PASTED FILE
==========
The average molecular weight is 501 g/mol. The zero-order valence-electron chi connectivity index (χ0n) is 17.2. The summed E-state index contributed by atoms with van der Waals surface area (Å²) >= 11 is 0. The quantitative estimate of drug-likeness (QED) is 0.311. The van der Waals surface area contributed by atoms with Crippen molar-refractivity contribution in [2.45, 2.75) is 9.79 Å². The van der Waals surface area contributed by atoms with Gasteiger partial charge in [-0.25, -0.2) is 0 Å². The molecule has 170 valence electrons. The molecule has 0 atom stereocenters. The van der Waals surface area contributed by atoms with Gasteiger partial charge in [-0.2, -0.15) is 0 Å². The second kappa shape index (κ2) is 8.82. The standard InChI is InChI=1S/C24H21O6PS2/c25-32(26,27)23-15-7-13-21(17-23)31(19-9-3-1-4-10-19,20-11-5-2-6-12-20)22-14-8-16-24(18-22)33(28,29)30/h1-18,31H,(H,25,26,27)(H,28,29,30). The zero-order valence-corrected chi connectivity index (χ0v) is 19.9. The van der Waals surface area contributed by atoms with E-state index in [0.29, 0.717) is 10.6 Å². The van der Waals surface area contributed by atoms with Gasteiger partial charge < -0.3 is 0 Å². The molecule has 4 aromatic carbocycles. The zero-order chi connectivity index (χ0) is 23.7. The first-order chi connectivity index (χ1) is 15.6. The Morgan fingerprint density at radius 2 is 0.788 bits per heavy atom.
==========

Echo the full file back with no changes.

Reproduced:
The average molecular weight is 501 g/mol. The zero-order valence-electron chi connectivity index (χ0n) is 17.2. The summed E-state index contributed by atoms with van der Waals surface area (Å²) >= 11 is 0. The quantitative estimate of drug-likeness (QED) is 0.311. The van der Waals surface area contributed by atoms with Crippen molar-refractivity contribution in [2.45, 2.75) is 9.79 Å². The van der Waals surface area contributed by atoms with Gasteiger partial charge in [-0.25, -0.2) is 0 Å². The molecule has 170 valence electrons. The molecule has 0 atom stereocenters. The van der Waals surface area contributed by atoms with Gasteiger partial charge in [-0.2, -0.15) is 0 Å². The second kappa shape index (κ2) is 8.82. The standard InChI is InChI=1S/C24H21O6PS2/c25-32(26,27)23-15-7-13-21(17-23)31(19-9-3-1-4-10-19,20-11-5-2-6-12-20)22-14-8-16-24(18-22)33(28,29)30/h1-18,31H,(H,25,26,27)(H,28,29,30). The zero-order valence-corrected chi connectivity index (χ0v) is 19.9. The van der Waals surface area contributed by atoms with E-state index in [0.29, 0.717) is 10.6 Å². The van der Waals surface area contributed by atoms with Gasteiger partial charge < -0.3 is 0 Å². The molecule has 4 aromatic carbocycles. The zero-order chi connectivity index (χ0) is 23.7. The first-order chi connectivity index (χ1) is 15.6. The Morgan fingerprint density at radius 2 is 0.788 bits per heavy atom.